Reporting on a 'Hollywood HIV panic' like it's the 1980s will only help the virus spread

The mainstream media has outdone itself today when it comes to reinforcing the stigma around HIV

Tom Hayes
Wednesday 11 November 2015 16:06 GMT
The Sun's front page, 11 November 2015 The Sun
The Sun's front page, 11 November 2015 The Sun (The Sun)

Thanks to an insidious piece of stigma-reinforcing “journalism” from The Sun, today saw a huge step back in the fight to change attitudes and perceptions around HIV.

The article in question, which is based on a report from Radar Online, claims that there is a Hollywood celebrity who has HIV, and that he has knowingly been sleeping around without telling his sexual partners. This has apparently led to a “Hollywood HIV Panic”.

As someone who lives with HIV, when I read about this I felt like screaming. Let's go through it bit by bit...

1) How does anyone know this celebrity actually has HIV? Could it be based on medical records? Either way, it seems highly likely that someone's privacy has been invaded.

2) If this celebrity actually does have HIV, what business is it to anyone else? Unless you've gone to the press yourself, any medical conditions you may have are private. End of.

3) Their use of the term “womanising”. What's with the slut shaming? Everyone is entitled to a healthy sex life.

All the papers who reported on this "HIV panic" are stuck decades behind medical science and public opinion. They appear to have completely lost their handle on what's publicly acceptable these days.

Assuming this story is true, and assuming this celebrity who has had HIV “for years” is living in the USA, it's a fair assumption that this person would be receiving some of the best treatment available – meaning that they are essentially non-infectious. Which renders it even more of a non-story than it already is.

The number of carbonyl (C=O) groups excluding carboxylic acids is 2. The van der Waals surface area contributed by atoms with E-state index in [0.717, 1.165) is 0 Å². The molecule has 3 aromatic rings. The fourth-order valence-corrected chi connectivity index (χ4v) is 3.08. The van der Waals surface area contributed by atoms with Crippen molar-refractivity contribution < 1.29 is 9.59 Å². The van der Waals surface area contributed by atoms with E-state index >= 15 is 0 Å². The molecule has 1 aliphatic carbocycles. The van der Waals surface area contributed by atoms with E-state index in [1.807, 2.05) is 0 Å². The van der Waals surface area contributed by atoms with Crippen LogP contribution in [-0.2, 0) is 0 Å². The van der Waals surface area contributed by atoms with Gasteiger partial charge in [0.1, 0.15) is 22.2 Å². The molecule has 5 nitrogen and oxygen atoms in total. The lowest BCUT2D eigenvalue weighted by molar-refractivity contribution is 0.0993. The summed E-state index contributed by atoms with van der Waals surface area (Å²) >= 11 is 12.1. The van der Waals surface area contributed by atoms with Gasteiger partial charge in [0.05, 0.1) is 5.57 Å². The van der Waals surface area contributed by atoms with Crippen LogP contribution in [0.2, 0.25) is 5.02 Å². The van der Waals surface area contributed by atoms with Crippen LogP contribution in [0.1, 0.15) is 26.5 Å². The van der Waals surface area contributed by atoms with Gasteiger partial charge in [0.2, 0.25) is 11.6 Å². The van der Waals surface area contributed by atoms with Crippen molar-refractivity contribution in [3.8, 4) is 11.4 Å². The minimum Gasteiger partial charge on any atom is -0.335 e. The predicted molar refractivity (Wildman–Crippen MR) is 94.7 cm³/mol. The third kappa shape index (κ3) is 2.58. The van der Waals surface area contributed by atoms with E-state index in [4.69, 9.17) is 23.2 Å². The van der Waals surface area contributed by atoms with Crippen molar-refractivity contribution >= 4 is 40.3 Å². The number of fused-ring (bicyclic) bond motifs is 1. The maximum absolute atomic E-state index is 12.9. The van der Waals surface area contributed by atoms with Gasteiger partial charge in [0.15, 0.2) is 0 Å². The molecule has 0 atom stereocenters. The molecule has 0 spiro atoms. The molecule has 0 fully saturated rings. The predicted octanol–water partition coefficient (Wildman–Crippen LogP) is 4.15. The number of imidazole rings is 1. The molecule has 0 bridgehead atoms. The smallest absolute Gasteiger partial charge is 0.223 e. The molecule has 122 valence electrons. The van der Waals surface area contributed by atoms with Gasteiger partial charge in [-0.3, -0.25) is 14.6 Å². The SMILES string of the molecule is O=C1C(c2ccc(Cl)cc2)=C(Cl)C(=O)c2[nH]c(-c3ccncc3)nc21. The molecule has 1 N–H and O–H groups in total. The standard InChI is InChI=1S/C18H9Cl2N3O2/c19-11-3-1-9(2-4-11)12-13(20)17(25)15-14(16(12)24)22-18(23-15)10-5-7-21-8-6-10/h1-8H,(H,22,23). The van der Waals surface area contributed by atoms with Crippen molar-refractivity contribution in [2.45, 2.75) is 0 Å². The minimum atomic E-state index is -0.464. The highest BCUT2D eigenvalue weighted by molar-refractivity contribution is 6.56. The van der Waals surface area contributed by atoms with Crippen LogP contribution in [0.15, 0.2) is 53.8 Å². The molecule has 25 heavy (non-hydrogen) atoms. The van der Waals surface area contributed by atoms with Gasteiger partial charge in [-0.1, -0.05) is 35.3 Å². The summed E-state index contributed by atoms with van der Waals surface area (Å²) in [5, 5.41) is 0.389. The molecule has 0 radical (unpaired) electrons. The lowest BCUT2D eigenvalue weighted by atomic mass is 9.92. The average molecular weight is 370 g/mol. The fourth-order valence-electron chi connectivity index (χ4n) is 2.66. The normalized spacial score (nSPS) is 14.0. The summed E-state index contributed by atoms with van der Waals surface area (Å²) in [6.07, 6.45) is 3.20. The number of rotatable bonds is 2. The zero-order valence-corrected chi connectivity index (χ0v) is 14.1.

In an attempt to add some gravitas, and actual facts, to a non-story, The Sun dredged up some old content that HIV policy advisor Lisa Power had given them, along with a pretty old photo. However, when I contacted her, Lisa told me that she felt “deeply disappointed that an erstwhile ally [The Sun's Head of Showbiz Dan Wootton] lent his name to such a shameful piece that he knows better about.”

She even took time to tell Dan Wootton exactly how she felt:

Articles like his create and reinforce stigma. Articles like this cause harm. Articles like this stop people going to get tested, which in turn stops them getting treated, which in turn leads to more people being infected. Articles like this make it harder for people to disclose their HIV status. Articles like this make people living with HIV feel like social outcasts.

So I'd ask The Sun, and all other papers for that matter, to get a grip, and have a good hard read of The National AIDS Trust's reporting guidelines. HIV is like any other medical condition, and it's time we all started treating it as such.

Tom Hayes is Editor-in-chief of beyondpositive. To follow: @PositiveLad

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